Greece must not become gateway to EU for fleeing Afghans, says minister

Greece does not want to become the entry point into the European Union for Afghans fleeing the escalating conflict in their homeland, Migration Minister Notis Mitarachi said on Tuesday, calling for a common EU response to the crisis.

Greece does not want to become the entry point into the European Union for Afghans fleeing the escalating conflict in their homeland, Migration Minister Notis Mitarachi said on Tuesday, calling for a common EU response to the crisis.

Having been one of the European countries to take in the most migrants in the wake of Europe’s migration crisis in 2015, when nearly a million people fleeing conflict in Syria, Iraq and Afghanistan landed on its islands, there is anxiety among government officials in Athens that developments in Afghanistan could trigger a replay of that crisis.

“We are clearly saying that we will not and cannot be the gateway of Europe for the refugees and migrants who could try to come to the European Union,” Mitarachi told state television ERT.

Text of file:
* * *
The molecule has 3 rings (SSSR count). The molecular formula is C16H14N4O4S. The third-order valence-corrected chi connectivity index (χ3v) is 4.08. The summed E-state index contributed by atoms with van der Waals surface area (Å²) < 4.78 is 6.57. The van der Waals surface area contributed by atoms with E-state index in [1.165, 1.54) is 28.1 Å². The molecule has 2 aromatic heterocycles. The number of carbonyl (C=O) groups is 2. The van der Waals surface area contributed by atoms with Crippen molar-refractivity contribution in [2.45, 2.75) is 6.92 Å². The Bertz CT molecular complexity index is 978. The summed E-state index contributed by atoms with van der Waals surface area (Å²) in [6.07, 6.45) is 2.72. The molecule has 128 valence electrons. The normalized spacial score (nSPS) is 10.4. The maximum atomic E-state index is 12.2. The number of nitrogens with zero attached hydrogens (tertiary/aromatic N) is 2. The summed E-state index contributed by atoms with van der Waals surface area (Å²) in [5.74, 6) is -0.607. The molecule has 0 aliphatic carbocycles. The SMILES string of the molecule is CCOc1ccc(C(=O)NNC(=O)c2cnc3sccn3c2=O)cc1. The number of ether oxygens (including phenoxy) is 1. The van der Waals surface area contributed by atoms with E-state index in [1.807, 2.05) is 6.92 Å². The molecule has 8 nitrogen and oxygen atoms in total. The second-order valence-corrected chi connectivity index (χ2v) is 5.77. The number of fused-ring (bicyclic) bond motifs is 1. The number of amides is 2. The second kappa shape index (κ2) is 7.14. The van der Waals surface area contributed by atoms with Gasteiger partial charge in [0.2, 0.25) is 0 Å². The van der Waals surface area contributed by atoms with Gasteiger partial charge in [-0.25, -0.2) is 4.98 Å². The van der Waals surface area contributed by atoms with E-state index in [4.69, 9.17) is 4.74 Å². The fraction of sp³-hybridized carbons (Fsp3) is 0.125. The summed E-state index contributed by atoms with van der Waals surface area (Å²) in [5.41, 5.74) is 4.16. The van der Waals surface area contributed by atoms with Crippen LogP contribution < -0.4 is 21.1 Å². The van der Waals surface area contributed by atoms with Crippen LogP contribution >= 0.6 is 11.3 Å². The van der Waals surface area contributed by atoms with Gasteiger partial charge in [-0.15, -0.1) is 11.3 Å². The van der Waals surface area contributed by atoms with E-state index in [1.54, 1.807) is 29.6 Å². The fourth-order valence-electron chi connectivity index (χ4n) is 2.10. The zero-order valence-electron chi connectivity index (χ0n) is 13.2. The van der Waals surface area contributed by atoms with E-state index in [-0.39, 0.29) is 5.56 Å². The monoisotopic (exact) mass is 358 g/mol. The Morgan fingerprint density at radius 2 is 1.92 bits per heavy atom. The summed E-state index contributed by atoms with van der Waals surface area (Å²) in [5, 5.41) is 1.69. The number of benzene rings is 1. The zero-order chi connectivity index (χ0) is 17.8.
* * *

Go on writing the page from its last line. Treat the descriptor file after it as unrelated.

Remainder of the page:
“We cannot have millions of people leaving Afghanistan and coming to the European Union … and certainly not through Greece,” he said.

EU foreign ministers will hold a crisis meeting on Tuesday to discuss the fall of Afghanistan to the Taliban and Greece has requested that the issue is also discussed at a meeting of EU home affairs ministers on Wednesday.

“The solution needs to be common, and it needs to be a European solution,” Mitarachi said. Unity between EU member states over whether to deport failed Afghan asylum-seekers crumbled last week.

Attempts by EU lawmakers to overhaul the bloc’s rules on immigration and asylum have been repeatedly blocked and delayed since 2015. The European Commission’s New Pact on Migration and Asylum, tabled last September, aims to speed up processing at the bloc’s external borders and use voluntary measures rather than imposing migrant quotas on Member States. However, agreement on the proposals is still yet to be reached among national governments.

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